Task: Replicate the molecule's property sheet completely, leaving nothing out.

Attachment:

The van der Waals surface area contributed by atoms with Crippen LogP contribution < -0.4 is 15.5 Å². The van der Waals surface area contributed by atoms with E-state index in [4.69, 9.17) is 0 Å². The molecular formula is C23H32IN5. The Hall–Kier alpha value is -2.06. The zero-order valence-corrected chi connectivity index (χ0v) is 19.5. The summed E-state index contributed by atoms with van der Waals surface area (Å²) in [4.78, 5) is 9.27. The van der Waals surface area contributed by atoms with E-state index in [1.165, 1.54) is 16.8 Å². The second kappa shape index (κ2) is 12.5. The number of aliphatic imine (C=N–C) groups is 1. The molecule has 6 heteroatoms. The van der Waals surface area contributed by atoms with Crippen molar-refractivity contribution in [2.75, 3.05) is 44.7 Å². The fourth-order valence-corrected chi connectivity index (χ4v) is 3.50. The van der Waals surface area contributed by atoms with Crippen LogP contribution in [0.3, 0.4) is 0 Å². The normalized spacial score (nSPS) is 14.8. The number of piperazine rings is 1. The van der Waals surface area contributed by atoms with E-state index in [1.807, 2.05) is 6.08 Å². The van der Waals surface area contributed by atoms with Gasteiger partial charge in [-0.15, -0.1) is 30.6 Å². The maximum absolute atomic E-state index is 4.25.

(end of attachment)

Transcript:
The van der Waals surface area contributed by atoms with Crippen LogP contribution < -0.4 is 15.5 Å². The van der Waals surface area contributed by atoms with E-state index in [4.69, 9.17) is 0 Å². The molecular formula is C23H32IN5. The Hall–Kier alpha value is -2.06. The zero-order valence-corrected chi connectivity index (χ0v) is 19.5. The summed E-state index contributed by atoms with van der Waals surface area (Å²) in [4.78, 5) is 9.27. The van der Waals surface area contributed by atoms with E-state index in [1.165, 1.54) is 16.8 Å². The second kappa shape index (κ2) is 12.5. The number of aliphatic imine (C=N–C) groups is 1. The molecule has 6 heteroatoms. The van der Waals surface area contributed by atoms with Crippen molar-refractivity contribution in [2.75, 3.05) is 44.7 Å². The fourth-order valence-corrected chi connectivity index (χ4v) is 3.50. The van der Waals surface area contributed by atoms with Crippen LogP contribution in [0.3, 0.4) is 0 Å². The normalized spacial score (nSPS) is 14.8. The number of piperazine rings is 1. The van der Waals surface area contributed by atoms with E-state index in [1.807, 2.05) is 6.08 Å². The van der Waals surface area contributed by atoms with Gasteiger partial charge in [-0.15, -0.1) is 30.6 Å². The maximum absolute atomic E-state index is 4.25.